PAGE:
The brain and spinal cord make up the central nervous system (CNS). The CNS is made of different types of tissues and cells which can develop into different types of tumours.
To understand tumours of the CNS it helps to know about the:
- parts of the brain and spinal cord
- types of cells and tissues
What are the different parts of the brain and what do they do?
The brain controls everything we do and how our body functions.
It sends electrical messages along the spinal cord and the nerve fibres to all the parts of our body. The nerve fibres also bring electrical messages back to the brain. The different areas of the brain control the different parts of our body.
The largest part of the brain is called the cerebrum or forebrain. The cerebrum is divided into hemispheres: the left and the right hemisphere. The left hemisphere controls the right part of our body. And the right hemisphere controls the left part. Each hemisphere is further divided into 4 lobes.
The frontal lobe controls our speech, problem solving, movement, personality and sensations. The temporal lobe is where we process sounds and where our memories are stored. The parietal lobe is where touch, temperature and pain is processed. It is where we recognise objects and process information when people speak to us. The occipital lobe processes what we see.
At the back of the brain is the cerebellum or hindbrain. The cerebellum controls our balance, posture and coordination. The lower part of the brain is called the brainstem. It controls functions that we don’t usually think about such as breathing, sneezing, coughing, swallowing and our heartbeat.
In the middle of the brain are the pituitary gland and the pineal gland. The pituitary gland makes hormones that control lots of different body functions such as our growth and the production of sperm and eggs. The pineal gland makes the hormone melatonin which controls our sleep.
Around the brain we have a collection of bones called the skull and membranes called meninges. The meninges support and protect the brain. A clear fluid called cerebrospinal fluid runs between the meninges. The cerebrospinal fluid, or CSF, is made by tissue that lines the brain ventricles. The CSF flows in and around the brain and the spinal cord. It protects them from injuries and provides nutrients.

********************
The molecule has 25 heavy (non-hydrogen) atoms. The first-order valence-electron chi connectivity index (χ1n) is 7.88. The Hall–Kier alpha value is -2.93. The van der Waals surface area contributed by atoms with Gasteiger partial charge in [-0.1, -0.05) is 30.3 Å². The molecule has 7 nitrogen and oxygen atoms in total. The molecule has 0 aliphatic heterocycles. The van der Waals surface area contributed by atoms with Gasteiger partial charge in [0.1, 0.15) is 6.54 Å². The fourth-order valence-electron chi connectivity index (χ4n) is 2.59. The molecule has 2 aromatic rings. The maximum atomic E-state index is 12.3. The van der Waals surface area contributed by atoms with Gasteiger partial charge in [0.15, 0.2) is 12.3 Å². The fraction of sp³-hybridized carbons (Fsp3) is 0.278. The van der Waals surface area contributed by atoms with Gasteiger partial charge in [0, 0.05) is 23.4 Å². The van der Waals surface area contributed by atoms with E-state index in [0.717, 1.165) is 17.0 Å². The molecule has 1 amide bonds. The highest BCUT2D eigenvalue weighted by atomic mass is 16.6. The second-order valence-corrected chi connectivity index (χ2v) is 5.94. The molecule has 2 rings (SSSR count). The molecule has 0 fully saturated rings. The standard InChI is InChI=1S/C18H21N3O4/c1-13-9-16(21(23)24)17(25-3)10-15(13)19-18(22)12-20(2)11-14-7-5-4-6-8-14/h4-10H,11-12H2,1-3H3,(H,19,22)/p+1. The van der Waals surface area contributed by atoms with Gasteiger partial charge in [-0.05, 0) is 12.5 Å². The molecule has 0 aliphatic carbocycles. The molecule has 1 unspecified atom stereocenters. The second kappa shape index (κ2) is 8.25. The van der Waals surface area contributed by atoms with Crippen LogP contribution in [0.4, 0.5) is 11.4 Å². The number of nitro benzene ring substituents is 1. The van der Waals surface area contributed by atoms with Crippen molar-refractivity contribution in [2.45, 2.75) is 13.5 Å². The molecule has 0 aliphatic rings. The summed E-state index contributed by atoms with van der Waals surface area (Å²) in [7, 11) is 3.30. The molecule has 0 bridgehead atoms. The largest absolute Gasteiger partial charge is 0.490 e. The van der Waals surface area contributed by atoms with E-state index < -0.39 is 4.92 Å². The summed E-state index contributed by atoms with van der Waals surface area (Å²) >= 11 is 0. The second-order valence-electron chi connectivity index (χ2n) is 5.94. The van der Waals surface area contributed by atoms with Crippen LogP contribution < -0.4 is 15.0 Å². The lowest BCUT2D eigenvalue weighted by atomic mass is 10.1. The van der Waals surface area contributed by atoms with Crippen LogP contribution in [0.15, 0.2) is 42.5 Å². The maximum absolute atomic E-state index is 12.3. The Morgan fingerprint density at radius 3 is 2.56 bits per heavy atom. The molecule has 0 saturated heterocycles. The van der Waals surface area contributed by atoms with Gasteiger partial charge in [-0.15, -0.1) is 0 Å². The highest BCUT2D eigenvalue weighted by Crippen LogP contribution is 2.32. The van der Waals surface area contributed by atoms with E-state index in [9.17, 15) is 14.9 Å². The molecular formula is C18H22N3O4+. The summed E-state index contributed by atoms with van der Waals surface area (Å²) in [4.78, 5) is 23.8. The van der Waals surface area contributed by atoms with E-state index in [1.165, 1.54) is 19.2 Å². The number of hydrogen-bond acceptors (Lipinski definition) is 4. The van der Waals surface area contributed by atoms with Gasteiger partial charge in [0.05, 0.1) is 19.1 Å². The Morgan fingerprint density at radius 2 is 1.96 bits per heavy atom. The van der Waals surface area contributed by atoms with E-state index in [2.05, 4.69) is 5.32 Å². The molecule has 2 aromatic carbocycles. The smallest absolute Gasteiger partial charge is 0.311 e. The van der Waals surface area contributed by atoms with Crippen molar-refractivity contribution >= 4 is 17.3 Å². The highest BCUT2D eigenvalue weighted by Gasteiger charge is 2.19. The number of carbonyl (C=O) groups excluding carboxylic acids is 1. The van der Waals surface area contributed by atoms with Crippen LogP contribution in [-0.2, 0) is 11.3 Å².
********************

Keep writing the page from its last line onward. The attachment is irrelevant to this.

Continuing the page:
For more information about the brain, and cancers that affect the brain or spinal cord go to cruk.org/about-brain-tumours
The central nervous system (CNS)
The CNS is made up of the brain and the spinal cord.
The brain controls everything we do, from how we think to how we behave. It sends electrical messages to the rest of our body along nerve fibres.
The nerve fibres run out of the brain and join together to make up the spinal cord.
The spinal cord has bundles of long nerve fibres that carry signals to and from the brain, to all parts of the body. These long nerve fibres are called peripheral nerves.
The brain is protected by the skull. The main areas of the brain include the:
- cerebrum (also called the Forebrain)
- cerebellum (also called the Hindbrain)
The cerebrum is the largest part of the brain and is divided into two halves, the right and left central hemispheres. Each half is divided into 4 areas (lobes):
- frontal lobe
- parietal lobe
- temporal lobe
- occipital lobe
The cerebrum is responsible for planned movement such as walking and talking. It is also responsible for our:
The frontal lobe is important for:
- problem solving
- starting some movements
- processing emotions
- part of your personality and character
The temporal lobe is where you process sounds and where memories are stored. It is also responsible for processing language.
The parietal lobe recognises objects in the world and stores that knowledge. It's where you receive and process:
This lobe processes what you can see.